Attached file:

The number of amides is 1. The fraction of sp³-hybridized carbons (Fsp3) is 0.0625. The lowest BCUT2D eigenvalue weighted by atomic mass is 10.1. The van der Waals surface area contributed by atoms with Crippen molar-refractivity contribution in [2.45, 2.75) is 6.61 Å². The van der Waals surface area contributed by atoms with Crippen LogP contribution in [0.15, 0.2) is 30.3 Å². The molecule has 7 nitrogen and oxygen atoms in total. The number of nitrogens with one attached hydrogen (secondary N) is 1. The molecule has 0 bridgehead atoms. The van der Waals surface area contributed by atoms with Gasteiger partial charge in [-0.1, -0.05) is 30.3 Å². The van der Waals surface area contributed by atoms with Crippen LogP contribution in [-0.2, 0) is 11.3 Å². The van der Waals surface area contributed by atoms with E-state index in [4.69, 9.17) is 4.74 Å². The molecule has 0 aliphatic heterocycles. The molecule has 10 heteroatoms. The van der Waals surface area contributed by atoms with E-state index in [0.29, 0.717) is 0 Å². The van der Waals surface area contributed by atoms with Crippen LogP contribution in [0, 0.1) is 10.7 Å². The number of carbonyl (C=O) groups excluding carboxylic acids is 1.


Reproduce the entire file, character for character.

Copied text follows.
The number of amides is 1. The fraction of sp³-hybridized carbons (Fsp3) is 0.0625. The lowest BCUT2D eigenvalue weighted by atomic mass is 10.1. The van der Waals surface area contributed by atoms with Crippen molar-refractivity contribution in [2.45, 2.75) is 6.61 Å². The van der Waals surface area contributed by atoms with Crippen LogP contribution in [0.15, 0.2) is 30.3 Å². The molecule has 7 nitrogen and oxygen atoms in total. The number of nitrogens with one attached hydrogen (secondary N) is 1. The molecule has 0 bridgehead atoms. The van der Waals surface area contributed by atoms with Gasteiger partial charge in [-0.1, -0.05) is 30.3 Å². The van der Waals surface area contributed by atoms with Crippen LogP contribution in [-0.2, 0) is 11.3 Å². The van der Waals surface area contributed by atoms with E-state index in [4.69, 9.17) is 4.74 Å². The molecule has 0 aliphatic heterocycles. The molecule has 10 heteroatoms. The van der Waals surface area contributed by atoms with E-state index in [0.29, 0.717) is 0 Å². The van der Waals surface area contributed by atoms with Crippen LogP contribution in [0, 0.1) is 10.7 Å². The number of carbonyl (C=O) groups excluding carboxylic acids is 1.